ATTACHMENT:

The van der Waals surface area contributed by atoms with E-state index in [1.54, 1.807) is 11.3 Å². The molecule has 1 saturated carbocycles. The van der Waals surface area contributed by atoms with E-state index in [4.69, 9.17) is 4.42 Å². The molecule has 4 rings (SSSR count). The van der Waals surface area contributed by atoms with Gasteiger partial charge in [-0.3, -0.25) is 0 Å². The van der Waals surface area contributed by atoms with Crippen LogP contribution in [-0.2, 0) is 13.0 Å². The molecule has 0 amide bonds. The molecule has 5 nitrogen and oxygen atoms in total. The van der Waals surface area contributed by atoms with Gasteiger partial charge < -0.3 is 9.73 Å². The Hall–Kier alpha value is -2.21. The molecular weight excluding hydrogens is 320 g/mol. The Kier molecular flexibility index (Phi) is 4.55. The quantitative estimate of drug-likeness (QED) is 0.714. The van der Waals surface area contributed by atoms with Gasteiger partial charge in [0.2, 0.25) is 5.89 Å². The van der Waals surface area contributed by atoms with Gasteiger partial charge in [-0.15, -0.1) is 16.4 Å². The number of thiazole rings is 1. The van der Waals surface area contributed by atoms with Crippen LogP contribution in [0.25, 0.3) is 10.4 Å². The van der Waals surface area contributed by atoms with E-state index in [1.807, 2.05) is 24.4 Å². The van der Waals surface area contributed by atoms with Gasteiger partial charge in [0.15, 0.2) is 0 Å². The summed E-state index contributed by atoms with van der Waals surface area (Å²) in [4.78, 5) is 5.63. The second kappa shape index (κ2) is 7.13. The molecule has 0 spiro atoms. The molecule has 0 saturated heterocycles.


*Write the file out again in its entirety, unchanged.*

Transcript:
The van der Waals surface area contributed by atoms with E-state index in [1.54, 1.807) is 11.3 Å². The molecule has 1 saturated carbocycles. The van der Waals surface area contributed by atoms with E-state index in [4.69, 9.17) is 4.42 Å². The molecule has 4 rings (SSSR count). The van der Waals surface area contributed by atoms with Gasteiger partial charge in [-0.3, -0.25) is 0 Å². The van der Waals surface area contributed by atoms with Crippen LogP contribution in [-0.2, 0) is 13.0 Å². The molecule has 0 amide bonds. The molecule has 5 nitrogen and oxygen atoms in total. The van der Waals surface area contributed by atoms with Gasteiger partial charge < -0.3 is 9.73 Å². The Hall–Kier alpha value is -2.21. The molecular weight excluding hydrogens is 320 g/mol. The Kier molecular flexibility index (Phi) is 4.55. The quantitative estimate of drug-likeness (QED) is 0.714. The van der Waals surface area contributed by atoms with Gasteiger partial charge in [0.2, 0.25) is 5.89 Å². The van der Waals surface area contributed by atoms with Gasteiger partial charge in [-0.15, -0.1) is 16.4 Å². The number of thiazole rings is 1. The van der Waals surface area contributed by atoms with Crippen LogP contribution in [0.25, 0.3) is 10.4 Å². The van der Waals surface area contributed by atoms with E-state index in [1.807, 2.05) is 24.4 Å². The van der Waals surface area contributed by atoms with Gasteiger partial charge in [0.15, 0.2) is 0 Å². The summed E-state index contributed by atoms with van der Waals surface area (Å²) in [4.78, 5) is 5.63. The second kappa shape index (κ2) is 7.13. The molecule has 0 spiro atoms. The molecule has 0 saturated heterocycles.